Could it have something to do with the dampness of the concrete floors back in the day and the wood outer case?
Fact or fiction, I set mine on wood because it makes ME happy!
Yet I would use detergent oil in an old engine and know that antifreeze does not cause leaks and doesn't eat the babbitt plus I have a water pump on my T!
Wooden case batteries can be affected by rising damp. But what kills modern batteries by placing them on rough concrete is the roughness. Wears a small hole in the plastic on the bottom and the acid leaks out. So if the floor is smooth and you don't move the battery around it should be ok.
I would never put a battery on a concrete or any kind of floor. It hurts to much to bend over to pick it up.
Back in the late 1980's I sat a car battery on a concrete floor in my garage. It ate into the concrete. I never sat a battery on concrete again. I couldn't tell you if it was discharged, plastic, rubber, wood, or ??? but it sure left its mark!!!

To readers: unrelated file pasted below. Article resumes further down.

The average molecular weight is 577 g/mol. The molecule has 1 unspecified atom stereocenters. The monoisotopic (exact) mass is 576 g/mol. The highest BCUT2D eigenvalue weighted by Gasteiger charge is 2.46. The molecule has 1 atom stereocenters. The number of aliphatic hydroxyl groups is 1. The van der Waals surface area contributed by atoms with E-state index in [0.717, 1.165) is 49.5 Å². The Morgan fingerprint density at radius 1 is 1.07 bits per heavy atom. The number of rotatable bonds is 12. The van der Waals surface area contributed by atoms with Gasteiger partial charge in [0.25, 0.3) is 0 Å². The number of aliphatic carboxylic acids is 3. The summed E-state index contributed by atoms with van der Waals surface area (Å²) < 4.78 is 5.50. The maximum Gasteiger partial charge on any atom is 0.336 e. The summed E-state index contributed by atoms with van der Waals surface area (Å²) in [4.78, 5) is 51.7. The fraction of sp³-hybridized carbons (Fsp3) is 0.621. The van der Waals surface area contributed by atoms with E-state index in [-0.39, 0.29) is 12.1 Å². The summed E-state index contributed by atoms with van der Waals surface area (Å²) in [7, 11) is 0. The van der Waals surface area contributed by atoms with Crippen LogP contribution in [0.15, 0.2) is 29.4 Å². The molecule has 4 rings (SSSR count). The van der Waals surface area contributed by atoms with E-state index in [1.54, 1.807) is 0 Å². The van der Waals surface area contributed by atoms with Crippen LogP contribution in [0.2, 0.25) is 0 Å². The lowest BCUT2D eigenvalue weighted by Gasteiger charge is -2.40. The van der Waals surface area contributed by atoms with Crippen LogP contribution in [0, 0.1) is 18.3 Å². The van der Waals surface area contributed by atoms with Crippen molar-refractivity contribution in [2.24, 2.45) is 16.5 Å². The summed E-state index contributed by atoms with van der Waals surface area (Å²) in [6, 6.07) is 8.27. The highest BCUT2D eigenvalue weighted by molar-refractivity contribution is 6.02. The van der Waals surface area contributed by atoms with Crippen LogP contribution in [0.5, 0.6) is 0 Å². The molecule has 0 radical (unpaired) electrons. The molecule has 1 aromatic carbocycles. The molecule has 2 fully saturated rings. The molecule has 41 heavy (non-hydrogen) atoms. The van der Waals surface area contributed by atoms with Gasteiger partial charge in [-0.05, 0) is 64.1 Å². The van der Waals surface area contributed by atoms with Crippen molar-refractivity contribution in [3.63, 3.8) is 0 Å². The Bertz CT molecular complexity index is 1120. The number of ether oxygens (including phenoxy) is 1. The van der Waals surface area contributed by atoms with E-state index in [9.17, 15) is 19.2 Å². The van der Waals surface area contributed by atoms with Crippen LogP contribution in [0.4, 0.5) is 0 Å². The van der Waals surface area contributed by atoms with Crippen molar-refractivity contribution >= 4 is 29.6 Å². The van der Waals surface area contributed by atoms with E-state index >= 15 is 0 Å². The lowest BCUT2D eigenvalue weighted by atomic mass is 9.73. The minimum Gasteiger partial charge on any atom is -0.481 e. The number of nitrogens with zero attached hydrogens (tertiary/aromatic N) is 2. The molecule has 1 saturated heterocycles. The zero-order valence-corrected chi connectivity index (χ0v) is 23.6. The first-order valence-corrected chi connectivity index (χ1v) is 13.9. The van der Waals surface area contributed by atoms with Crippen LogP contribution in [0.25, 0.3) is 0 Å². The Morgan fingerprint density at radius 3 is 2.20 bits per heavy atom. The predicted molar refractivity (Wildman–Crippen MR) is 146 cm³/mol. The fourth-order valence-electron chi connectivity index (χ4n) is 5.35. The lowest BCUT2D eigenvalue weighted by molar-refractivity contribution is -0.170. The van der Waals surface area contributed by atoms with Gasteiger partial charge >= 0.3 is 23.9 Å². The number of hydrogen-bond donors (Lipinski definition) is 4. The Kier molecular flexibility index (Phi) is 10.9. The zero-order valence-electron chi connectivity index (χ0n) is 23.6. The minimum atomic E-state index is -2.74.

It was an old wives tale when tar top batteries were new too.
You know I can really see this being a problem with a wood case battery none of which I've ever seen. I can also see a problem with it in a high moisture area where a circuit might come into being due to water condensing on the case. So just maybe there's some truth to it.
I think the real back story here was when batteries were stored on concrete and they leaked (causing the battery to fail)it was noticed that the concrete showed signs of damage due to the lime in the concrete reacting to the acid, so it was assumed that the concrete had caused the problem. I really suspect that they whole myth was started to protect the floor rather than the batteries.
Now THAT makes sense!
"Typically, among rechargeable batteries, Li-ion absorb the least amount of self-discharge (around 2–3% discharge per month) then lead-acid at 4-6%,"
That quote was taken from the Wikipedia site here:
My experience has shown it can be a little higher if the battery is stored under unusually warm conditions.